Last week two more prominent people in their industries took their own lives. You may have heard about fashion designer, Kate Spade and TV Personality and Chef, Anthony Bourdain. My heart ached for both of them and the broken hearts they left behind.
These two people were in the limelight and, from an outsider’s perspective they looked like they had it all: Fame, Fortune, and Family. It makes me wonder what happened to these two souls that death was a better option than life? Sadly, I’m reminded that depression does not discriminate.
This isn’t the first time that I’ve mourned a death of a celebrity. My heart has broken over news of stars like Kurt Cobain, Robin Williams, and Chris Cornell, to name a few. And, I’m no stranger to mourning the death of someone I personally knew that died by their own hand. The rising death tolls due to suicide is alarming. When I was growing up you didn't hear about suicide as much as you do today and you certainly didn't speak of depression or anxiety.
I’ve struggled with depression and anxiety on and off for years. Some of my darkest days happened during a time that should have been one the happiest times in my life - right after the birth of my daughter. I had awful postpartum depression and I felt so guilty about the way I was feeling. I was supposed to feel happy that God blessed me with a beautiful, healthy baby girl, but instead I felt like Winnie-the-Pooh’s pal, Eeyore, and had dark cloud accompanying me everywhere I went.
When I finally went to therapy I resisted taking any kind of medication for a long time. I clearly remember wondering what people would think if they found out that I was taking anti-depressants and anti-anxiety medication. I prided myself on being strong willed, but now I would be perceived as weak-minded and incapable of dealing with my emotions. I was told time and time again, what I was feeling was in my head and I was thinking too much.
What some people fail to understand is that when we get in our head, it's sometimes very difficult to get out there. It's like treading water with tired arms and sometimes it feels easier to drown than to keep afloat.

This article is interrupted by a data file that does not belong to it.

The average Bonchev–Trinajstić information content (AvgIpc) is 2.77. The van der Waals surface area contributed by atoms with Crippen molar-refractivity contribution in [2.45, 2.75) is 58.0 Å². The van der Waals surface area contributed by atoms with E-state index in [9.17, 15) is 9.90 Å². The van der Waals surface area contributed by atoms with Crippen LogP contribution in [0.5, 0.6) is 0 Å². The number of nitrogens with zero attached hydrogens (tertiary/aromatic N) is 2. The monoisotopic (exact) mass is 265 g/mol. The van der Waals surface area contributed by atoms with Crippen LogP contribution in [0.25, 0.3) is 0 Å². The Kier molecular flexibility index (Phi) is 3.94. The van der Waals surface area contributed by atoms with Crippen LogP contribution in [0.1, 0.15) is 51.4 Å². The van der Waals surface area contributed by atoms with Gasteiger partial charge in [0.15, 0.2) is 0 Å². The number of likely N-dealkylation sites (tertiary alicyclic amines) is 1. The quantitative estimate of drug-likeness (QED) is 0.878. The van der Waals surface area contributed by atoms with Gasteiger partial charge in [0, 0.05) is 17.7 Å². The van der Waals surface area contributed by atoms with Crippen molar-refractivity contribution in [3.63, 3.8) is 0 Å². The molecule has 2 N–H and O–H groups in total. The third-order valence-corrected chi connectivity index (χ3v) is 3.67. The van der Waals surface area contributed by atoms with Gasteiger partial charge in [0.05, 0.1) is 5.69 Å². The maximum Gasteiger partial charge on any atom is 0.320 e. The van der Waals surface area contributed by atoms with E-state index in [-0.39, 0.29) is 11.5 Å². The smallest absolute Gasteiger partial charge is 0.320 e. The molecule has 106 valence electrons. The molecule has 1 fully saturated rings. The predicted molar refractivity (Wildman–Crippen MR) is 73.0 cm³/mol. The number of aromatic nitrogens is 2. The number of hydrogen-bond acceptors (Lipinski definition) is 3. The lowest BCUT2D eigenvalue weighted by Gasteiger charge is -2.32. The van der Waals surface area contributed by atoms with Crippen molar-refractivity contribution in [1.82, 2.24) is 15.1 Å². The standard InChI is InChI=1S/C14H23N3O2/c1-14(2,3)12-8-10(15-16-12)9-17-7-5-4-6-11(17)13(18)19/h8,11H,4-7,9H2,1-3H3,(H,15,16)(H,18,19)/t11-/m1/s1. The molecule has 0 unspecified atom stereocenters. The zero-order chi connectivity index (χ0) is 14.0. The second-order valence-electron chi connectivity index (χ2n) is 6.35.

This way of thinking is part of what I feel is wrong with our society. The stigma that is associated with mental health needs to be addressed. The suicide rates are increasing at an alarming rate - an increase of approximately 30% in the last 20 years according to the National Institute of Mental Health (NIMH). Suicide was rated the second leading cause of death for people aged 10-34 in 2016 and there were twice as many deaths related to suicide than homicide!
Looking back it was the shame I felt that kept so much of what I was feeling locked inside. I didn’t know how to ask for help. I was embarrassed. It wasn’t until a co-worker gently suggested that I talk to someone about my “blues” and pointed out our insurance would cover the cost. I’m not sure if that was her way of easing my mind about the way I was feeling or what it was, but I am thankful that I took her advice.
There’s a direct correlation between the increase in use of social media and online dating with depression and anxiety. I hear of more people talking about feelings of loneliness and despair. More and more people comparing their lives and self-worth to what they see others posting. I see and hear of more children and teens having trouble connecting and associating with their peers. We’ve stopped talking to one another. We have become dependent on our devices to communicate, shop, get the news, check the weather, etc. Almost everywhere you look someone has their head in their smart phone.
We have the power to change the stigmatism that is associated with mental health. We need to communicate with others, especially those we love, and share our stories. We need to show compassion to those who are struggling and reach out to those who we think might be struggling and we need to do so gently and without judgement.
If you are struggling, please, please reach out to someone or contact the Suicide Prevention Lifeline at 1-800-273-TALK (8255). Keep the faith in knowing that the sun shines after the storm. You just need to weather the storm to see it. There are people to help you through it.
Wishing you wellness and love.